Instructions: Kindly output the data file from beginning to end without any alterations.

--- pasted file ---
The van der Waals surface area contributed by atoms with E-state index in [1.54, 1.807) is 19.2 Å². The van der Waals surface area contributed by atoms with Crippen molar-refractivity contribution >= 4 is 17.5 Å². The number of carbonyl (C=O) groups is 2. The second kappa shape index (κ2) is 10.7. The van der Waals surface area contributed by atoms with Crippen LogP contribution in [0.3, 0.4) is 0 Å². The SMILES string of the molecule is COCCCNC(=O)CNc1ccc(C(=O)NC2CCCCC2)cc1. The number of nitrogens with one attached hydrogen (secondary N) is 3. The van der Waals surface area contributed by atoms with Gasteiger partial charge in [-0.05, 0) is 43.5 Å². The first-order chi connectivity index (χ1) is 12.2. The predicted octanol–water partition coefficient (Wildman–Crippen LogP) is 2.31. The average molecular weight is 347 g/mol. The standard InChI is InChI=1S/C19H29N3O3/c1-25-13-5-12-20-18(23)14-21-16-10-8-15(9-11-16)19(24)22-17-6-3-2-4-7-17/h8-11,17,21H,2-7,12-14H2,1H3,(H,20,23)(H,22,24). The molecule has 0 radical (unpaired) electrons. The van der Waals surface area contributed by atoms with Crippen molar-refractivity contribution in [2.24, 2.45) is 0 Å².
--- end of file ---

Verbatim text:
The van der Waals surface area contributed by atoms with E-state index in [1.54, 1.807) is 19.2 Å². The van der Waals surface area contributed by atoms with Crippen molar-refractivity contribution >= 4 is 17.5 Å². The number of carbonyl (C=O) groups is 2. The second kappa shape index (κ2) is 10.7. The van der Waals surface area contributed by atoms with Crippen LogP contribution in [0.3, 0.4) is 0 Å². The SMILES string of the molecule is COCCCNC(=O)CNc1ccc(C(=O)NC2CCCCC2)cc1. The number of nitrogens with one attached hydrogen (secondary N) is 3. The van der Waals surface area contributed by atoms with Gasteiger partial charge in [-0.05, 0) is 43.5 Å². The first-order chi connectivity index (χ1) is 12.2. The predicted octanol–water partition coefficient (Wildman–Crippen LogP) is 2.31. The average molecular weight is 347 g/mol. The standard InChI is InChI=1S/C19H29N3O3/c1-25-13-5-12-20-18(23)14-21-16-10-8-15(9-11-16)19(24)22-17-6-3-2-4-7-17/h8-11,17,21H,2-7,12-14H2,1H3,(H,20,23)(H,22,24). The molecule has 0 radical (unpaired) electrons. The van der Waals surface area contributed by atoms with Crippen molar-refractivity contribution in [2.24, 2.45) is 0 Å².